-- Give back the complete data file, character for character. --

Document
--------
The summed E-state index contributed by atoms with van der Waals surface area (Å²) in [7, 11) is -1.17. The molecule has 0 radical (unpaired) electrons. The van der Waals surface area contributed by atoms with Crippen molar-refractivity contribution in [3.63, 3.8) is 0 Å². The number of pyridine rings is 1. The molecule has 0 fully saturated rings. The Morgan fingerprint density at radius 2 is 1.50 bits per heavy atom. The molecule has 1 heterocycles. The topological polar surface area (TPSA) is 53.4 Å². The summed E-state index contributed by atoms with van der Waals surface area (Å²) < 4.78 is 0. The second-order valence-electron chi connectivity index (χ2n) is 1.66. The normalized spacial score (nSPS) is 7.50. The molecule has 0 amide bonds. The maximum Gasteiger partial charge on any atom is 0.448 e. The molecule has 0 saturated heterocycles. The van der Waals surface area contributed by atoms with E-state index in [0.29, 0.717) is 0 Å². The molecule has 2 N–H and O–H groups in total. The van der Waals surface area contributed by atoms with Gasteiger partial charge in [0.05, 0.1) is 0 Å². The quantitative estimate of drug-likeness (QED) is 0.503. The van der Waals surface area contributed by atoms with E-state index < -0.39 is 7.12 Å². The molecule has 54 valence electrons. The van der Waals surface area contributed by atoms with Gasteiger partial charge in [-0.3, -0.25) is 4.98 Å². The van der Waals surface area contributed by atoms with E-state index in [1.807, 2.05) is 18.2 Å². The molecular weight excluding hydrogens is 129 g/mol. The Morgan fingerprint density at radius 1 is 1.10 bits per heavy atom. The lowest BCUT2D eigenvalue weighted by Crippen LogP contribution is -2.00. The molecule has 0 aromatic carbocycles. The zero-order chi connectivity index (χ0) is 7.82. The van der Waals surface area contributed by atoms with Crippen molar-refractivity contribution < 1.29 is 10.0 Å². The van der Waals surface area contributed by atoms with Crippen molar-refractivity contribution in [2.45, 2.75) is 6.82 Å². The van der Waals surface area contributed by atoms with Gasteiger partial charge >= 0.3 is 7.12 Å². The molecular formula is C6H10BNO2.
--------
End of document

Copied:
The summed E-state index contributed by atoms with van der Waals surface area (Å²) in [7, 11) is -1.17. The molecule has 0 radical (unpaired) electrons. The van der Waals surface area contributed by atoms with Crippen molar-refractivity contribution in [3.63, 3.8) is 0 Å². The number of pyridine rings is 1. The molecule has 0 fully saturated rings. The Morgan fingerprint density at radius 2 is 1.50 bits per heavy atom. The molecule has 1 heterocycles. The topological polar surface area (TPSA) is 53.4 Å². The summed E-state index contributed by atoms with van der Waals surface area (Å²) < 4.78 is 0. The second-order valence-electron chi connectivity index (χ2n) is 1.66. The normalized spacial score (nSPS) is 7.50. The molecule has 0 amide bonds. The maximum Gasteiger partial charge on any atom is 0.448 e. The molecule has 0 saturated heterocycles. The van der Waals surface area contributed by atoms with E-state index in [0.29, 0.717) is 0 Å². The molecule has 2 N–H and O–H groups in total. The van der Waals surface area contributed by atoms with Gasteiger partial charge in [0.05, 0.1) is 0 Å². The quantitative estimate of drug-likeness (QED) is 0.503. The van der Waals surface area contributed by atoms with E-state index < -0.39 is 7.12 Å². The molecule has 54 valence electrons. The van der Waals surface area contributed by atoms with Gasteiger partial charge in [-0.3, -0.25) is 4.98 Å². The van der Waals surface area contributed by atoms with E-state index in [1.807, 2.05) is 18.2 Å². The molecular weight excluding hydrogens is 129 g/mol. The Morgan fingerprint density at radius 1 is 1.10 bits per heavy atom. The lowest BCUT2D eigenvalue weighted by Crippen LogP contribution is -2.00. The molecule has 0 aromatic carbocycles. The zero-order chi connectivity index (χ0) is 7.82. The van der Waals surface area contributed by atoms with Crippen molar-refractivity contribution < 1.29 is 10.0 Å². The van der Waals surface area contributed by atoms with Crippen molar-refractivity contribution in [2.45, 2.75) is 6.82 Å². The van der Waals surface area contributed by atoms with Gasteiger partial charge >= 0.3 is 7.12 Å². The molecular formula is C6H10BNO2.